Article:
For North, the Verizon Theater is a chance to finally break through. If the “lower class” of high tier teams had a face, it would undoubtedly be North. Since their breakthrough event at EPICENTER 2016, North have failed to live up to their endless potential, forever relegated to early playoff outings that can only be regarded as “decent”. North represent the ultimate tier 2 lineup. Whether their history of semifinal failure, or their inability to overcome Astralis as the best in their country, North always seem to come up short. North could be described as a “historic” team, but not necessarily a “storied” one. There is little to set them apart from any other group just outside the top, and their quest to make the top tier has been stagnant so long that they’ve lost their interest as an upcoming success story and been relegated to the uninteresting shelf of predictable losers.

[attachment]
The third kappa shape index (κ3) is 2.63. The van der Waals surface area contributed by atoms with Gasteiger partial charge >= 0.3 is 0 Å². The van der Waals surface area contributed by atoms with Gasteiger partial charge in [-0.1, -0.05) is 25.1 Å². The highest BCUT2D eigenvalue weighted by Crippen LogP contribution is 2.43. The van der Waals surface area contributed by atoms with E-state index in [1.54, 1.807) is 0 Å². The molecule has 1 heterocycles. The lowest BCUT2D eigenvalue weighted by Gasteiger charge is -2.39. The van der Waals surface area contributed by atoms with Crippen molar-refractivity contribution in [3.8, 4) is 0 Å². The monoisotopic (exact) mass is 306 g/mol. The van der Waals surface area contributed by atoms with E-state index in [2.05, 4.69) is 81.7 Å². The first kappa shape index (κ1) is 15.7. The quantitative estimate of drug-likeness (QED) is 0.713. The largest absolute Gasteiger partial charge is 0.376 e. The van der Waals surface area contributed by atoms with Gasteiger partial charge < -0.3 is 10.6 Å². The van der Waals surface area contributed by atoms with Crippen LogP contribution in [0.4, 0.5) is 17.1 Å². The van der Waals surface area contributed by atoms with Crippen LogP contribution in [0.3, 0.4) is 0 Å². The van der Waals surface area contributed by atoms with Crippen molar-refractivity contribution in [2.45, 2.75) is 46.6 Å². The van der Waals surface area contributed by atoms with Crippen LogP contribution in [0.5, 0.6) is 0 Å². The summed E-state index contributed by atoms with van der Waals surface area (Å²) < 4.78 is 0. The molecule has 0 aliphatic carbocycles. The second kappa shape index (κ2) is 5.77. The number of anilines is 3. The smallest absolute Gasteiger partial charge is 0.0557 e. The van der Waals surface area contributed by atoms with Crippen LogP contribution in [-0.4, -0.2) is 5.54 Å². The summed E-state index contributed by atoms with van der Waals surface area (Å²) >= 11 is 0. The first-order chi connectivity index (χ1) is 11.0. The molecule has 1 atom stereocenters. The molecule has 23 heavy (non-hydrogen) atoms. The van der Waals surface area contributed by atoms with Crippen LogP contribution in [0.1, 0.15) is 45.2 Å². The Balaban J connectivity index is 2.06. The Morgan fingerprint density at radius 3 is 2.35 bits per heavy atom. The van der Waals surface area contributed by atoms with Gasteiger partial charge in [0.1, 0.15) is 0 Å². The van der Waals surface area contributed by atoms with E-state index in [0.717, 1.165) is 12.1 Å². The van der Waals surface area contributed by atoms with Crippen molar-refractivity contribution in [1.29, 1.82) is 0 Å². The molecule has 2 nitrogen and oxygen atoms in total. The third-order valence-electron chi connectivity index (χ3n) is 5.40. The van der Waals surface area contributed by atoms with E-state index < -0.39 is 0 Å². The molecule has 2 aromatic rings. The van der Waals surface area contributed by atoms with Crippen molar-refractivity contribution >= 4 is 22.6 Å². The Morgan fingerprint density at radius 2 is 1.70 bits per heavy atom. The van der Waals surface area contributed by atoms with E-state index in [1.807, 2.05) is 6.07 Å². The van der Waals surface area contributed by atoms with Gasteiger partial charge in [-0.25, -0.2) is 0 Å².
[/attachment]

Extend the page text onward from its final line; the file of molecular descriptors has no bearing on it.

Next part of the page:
That’s why the ESL Pro League is such an incredible opportunity for them. For the first time this year, North will have a chance to play in a premier event without their Danish nemeses. Virtus.pro and FaZe are also noticeably absent, leaving the door wide open for teams accustomed to peering through the window. If there’s anything left that North haven’t shown us, now is the time to bring it. Through all of their struggles, the Danish rejects have never had a crippling weakness that brings them down each time. They’ve got plenty of firepower, strong shotcalling, and a seemingly strong bond as a team. As often as they fail to make it over the hill, it always seems that only a small push would get them there. As FaZe and Astralis drift further away from the rest of the pack, and SK seeks to join them, now is a better time than ever for North to show the strength they really have. A win in Texas would boost them to a strong 4th position, and improve their standing as Krakow draws near. It’s time to North to erase their past, and ascend beyond the mediocrity we’ve come to expect from them.